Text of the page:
• #7
    • 6th Jul 18, 4:33 PM
    It is not advisable to time the market. In the considered words if Shia LeBeouf "Just Do It!"

    https://www.youtube.com/watch?v=10DQeSk1LaY
    Misanthrope in search of similar for mutual loathing
    • ChesterDog
    • By ChesterDog 6th Jul 18, 5:27 PM
    • 889 Posts
    • 1,670 Thanks
    ChesterDog
    • #8
    • 6th Jul 18, 5:27 PM
    • #8
    • 6th Jul 18, 5:27 PM
    If you had invested in the fund a couple of months ago, presumably you would now be thinking of selling?

    Should everyone who is currently invested in it be doing the same?

    Doesn't sound like a longterm approach when looked at like that, does it?
    I am one of the Dogs of the Index.
    • TBC15
    • By TBC15 6th Jul 18, 5:41 PM
    • 623 Posts
    • 314 Thanks
    TBC15
    • #9
    • 6th Jul 18, 5:41 PM
    • #9
    • 6th Jul 18, 5:41 PM
    If you must invest in VLS do it now. VLS 60 would seem to me to be a bad choice with 5-10yrs to go.
    • orlaflutter
    • By orlaflutter 6th Jul 18, 9:00 PM
    • 8 Posts
    • 2 Thanks
    orlaflutter
    If you must invest in VLS do it now. VLS 60 would seem to me to be a bad choice with 5-10yrs to go.
    Originally posted by TBC15
    Really? would you explain why you think so, because I was going to set this up myself for a similar period, thinking it was a good thing to do.
    • Terry Towelling
    • By Terry Towelling 6th Jul 18, 9:45 PM
    • 704 Posts
    • 562 Thanks
    Terry Towelling
    You probably weren't expecting answers like the ones you've got.

    Are you able to invest £40K in one go in an ISA?

    Anyway, your question was perfectly reasonable on the face of it and, yes, it would be preferable to buy in when prices are low, but no one can actually say what the market will do or when. You can try looking at historical data for trends but that will only tell you what happened in the past not what will happen in the future.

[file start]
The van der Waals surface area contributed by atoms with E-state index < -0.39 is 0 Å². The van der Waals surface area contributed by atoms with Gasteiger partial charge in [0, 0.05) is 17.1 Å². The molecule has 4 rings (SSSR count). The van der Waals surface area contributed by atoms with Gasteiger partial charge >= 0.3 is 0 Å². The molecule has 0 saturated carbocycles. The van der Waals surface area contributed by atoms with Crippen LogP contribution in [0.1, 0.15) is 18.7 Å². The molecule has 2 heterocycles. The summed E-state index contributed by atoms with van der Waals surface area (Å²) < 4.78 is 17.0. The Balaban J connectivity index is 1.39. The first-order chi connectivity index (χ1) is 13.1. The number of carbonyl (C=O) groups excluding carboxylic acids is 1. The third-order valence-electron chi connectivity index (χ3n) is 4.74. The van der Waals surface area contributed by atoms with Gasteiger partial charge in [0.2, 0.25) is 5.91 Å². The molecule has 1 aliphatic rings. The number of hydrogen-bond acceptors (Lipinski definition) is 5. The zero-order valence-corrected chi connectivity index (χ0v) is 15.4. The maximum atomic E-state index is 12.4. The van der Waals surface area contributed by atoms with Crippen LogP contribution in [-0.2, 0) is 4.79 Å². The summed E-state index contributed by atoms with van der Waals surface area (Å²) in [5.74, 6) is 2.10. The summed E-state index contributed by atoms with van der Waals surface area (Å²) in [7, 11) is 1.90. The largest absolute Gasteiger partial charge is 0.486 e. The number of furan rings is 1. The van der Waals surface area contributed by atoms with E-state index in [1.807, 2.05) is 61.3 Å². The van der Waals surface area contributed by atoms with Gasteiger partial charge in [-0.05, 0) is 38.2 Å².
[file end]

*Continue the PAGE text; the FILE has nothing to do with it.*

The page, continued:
As some have intimated, the market may never go any lower than this - or it might drop like a stone tomorrow. It will likely oscillate as time goes by but the hope is that, over time, it will trend upwards. There will be slumps/crashes/surges along the way. Take a look at the FTSE All Share prices for the last 20 years - the overall direction has been upwards but just look at some of the highs and lows along the way. You just have to hold your nerve.

    Remember also that investor behaviour may cause alarming movements in the market price but the performances of the companies within your fund/portfolio will likely still be fine and you should receive useful dividend income.

    If you're going to do it, you may just as well get on with it and ride the roller-coaster. I can't comment on your choice of fund - simply because I don't know.
    Last edited by Terry Towelling; 06-07-2018 at 9:47 PM.
    • Cactus_Jack
    • By Cactus_Jack 7th Jul 18, 2:37 AM
    • 567 Posts
    • 85 Thanks
    Cactus_Jack
    Hi OP.

    You could either put the lump sum in now, or cost average and feed in a few grand per month. The truth is, that nobody knows where the market is going next. But don't let this put you off. A wise quote I have heard, is that the biggest risk of the stock market, is not being in it.

    Sometimes the replies in this forum to new people asking questions, I think, could be re-thought to be less harsh and intensely questioning. People will be put off investing at all with this approach!
    • Alexland
    • By Alexland 7th Jul 18, 8:08 AM
    • 3,602 Posts
    • 2,931 Thanks
    Alexland